Meatlinc breeders Clive and Jenny Richardson farm at St Mawgan, near Newquay in Cornwall.
The farm has two closed sheep flocks. One is a long-established commercial flock of 850 ewes; the other has 190 Meatlinc ewes. Meatlinc rams were used on the commercial ewes during the 1990’s, but the first purebred ewes were purchased at the end of 2001. The Richardson’s are inspired by the breed’s founding father Henry Fell. “Henry is a man before his time,” says Clive Richardson. “Much of what he talked about 20 years ago as being important for sheep production is only now being adopted today.”
Meatlinc breeders are committed to moving the breed forward through performance recording. Clive and Jenny are testament to this and always use Estimated Breeding Values (EBVs) to make their breeding selections.
The top 25% of the Meatlinc ewes are mated with high index rams. A few are selected for artificial insemination with semen from reference rams from other Meatlinc flocks. The rest are turned out with the stock rams in October to mate in single sire groups to avoid inbreeding.
All lambs are weighed and ultrasound scanned each year at 21 weeks to accurately assess muscle and fat depth across the loin. The highest performing ram lambs based on raw scanning data are then taken for Computed Tomography (CT) scanning at the Meatlinc head office near York. This assesses total muscle, fat and bone yield of the live sheep. This near perfect predictor of carcase composition helps identify rams with the best genetic potential, and their semen is then made available to other Meatlinc breeders.
When choosing home-bred replacements, Clive looks for high genetic merit animals that are physically correct with good feet and teeth. He operates a heavy culling strategy and high replacement rate.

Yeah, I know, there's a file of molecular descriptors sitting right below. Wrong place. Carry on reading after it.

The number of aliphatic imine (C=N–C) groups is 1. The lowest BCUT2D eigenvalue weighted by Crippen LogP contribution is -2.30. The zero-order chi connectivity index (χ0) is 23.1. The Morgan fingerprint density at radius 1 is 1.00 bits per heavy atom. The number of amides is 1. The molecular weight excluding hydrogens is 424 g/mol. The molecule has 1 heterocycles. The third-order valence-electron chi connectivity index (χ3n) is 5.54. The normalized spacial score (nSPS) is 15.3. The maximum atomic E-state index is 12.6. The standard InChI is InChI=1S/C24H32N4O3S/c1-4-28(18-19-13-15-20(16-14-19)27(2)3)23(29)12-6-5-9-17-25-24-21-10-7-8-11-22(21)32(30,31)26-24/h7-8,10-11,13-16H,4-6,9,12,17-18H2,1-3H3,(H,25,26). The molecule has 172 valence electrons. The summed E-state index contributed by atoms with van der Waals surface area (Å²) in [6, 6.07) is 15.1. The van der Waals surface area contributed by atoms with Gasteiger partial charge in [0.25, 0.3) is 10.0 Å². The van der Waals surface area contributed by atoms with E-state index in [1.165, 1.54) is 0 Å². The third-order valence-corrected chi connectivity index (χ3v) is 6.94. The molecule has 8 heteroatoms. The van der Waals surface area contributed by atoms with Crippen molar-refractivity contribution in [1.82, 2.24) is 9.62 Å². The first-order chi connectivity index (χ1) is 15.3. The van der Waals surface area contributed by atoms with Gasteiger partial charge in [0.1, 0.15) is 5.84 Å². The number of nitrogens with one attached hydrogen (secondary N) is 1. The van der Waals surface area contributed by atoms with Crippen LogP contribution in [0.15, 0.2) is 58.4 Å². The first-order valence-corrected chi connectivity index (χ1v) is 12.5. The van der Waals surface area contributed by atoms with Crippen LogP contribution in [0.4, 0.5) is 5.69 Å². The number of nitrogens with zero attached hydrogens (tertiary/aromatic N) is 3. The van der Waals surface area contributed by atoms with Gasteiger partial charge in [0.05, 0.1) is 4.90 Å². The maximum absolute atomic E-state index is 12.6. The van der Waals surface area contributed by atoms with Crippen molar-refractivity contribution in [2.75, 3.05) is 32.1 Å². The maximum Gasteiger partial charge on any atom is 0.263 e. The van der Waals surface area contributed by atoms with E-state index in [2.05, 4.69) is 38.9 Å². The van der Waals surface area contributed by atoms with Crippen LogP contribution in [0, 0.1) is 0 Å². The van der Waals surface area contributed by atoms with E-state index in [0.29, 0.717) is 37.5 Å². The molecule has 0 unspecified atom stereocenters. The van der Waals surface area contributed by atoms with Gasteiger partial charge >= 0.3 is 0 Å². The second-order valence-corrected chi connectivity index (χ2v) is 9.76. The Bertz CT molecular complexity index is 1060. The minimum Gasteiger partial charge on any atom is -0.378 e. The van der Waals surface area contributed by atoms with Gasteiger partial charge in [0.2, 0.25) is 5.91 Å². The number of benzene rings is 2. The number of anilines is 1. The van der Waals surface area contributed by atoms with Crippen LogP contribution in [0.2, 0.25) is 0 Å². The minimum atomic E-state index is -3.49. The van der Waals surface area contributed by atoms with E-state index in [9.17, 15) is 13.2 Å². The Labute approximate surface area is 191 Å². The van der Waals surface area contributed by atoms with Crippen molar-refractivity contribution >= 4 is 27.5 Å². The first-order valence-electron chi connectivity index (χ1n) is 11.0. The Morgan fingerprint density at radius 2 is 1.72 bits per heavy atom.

“The records highlight the consistently good mothers which rear the top lambs year after year,” explains Clive. “These ewes are retained in the flock, and their daughters are targeted to join the replacement team.
“They probably won’t look the best, but they are the hardest workers and when you look at their figures they stand out.”
The Richardsons sell 70-80 rams each year to commercial producers. Marketing is mainly by recommendation, and by taking stands at The Royal Cornwall Show and Southwest Sheep, where they see a lot of their regular customers. The rams are reared commercially and are 95% grass-fed.
“Commercial producers want high index rams that have not been pushed,” says Clive. “In my experience, they would rather spend money on a ram that will do a good job for them, than a fancy-looking one that melts away as soon as he sees the ewes.
“The profit driver for our customers is getting lambs away and achieving 20kg deadweight in 12-16 weeks. Some do a bit of research first on the Meatlinc website before seeing the animals; some select on looks first when they get here. Either way, EBVs guide them in the final decision about which rams will suit their system and commercial objectives best.
Shane Conway – Signet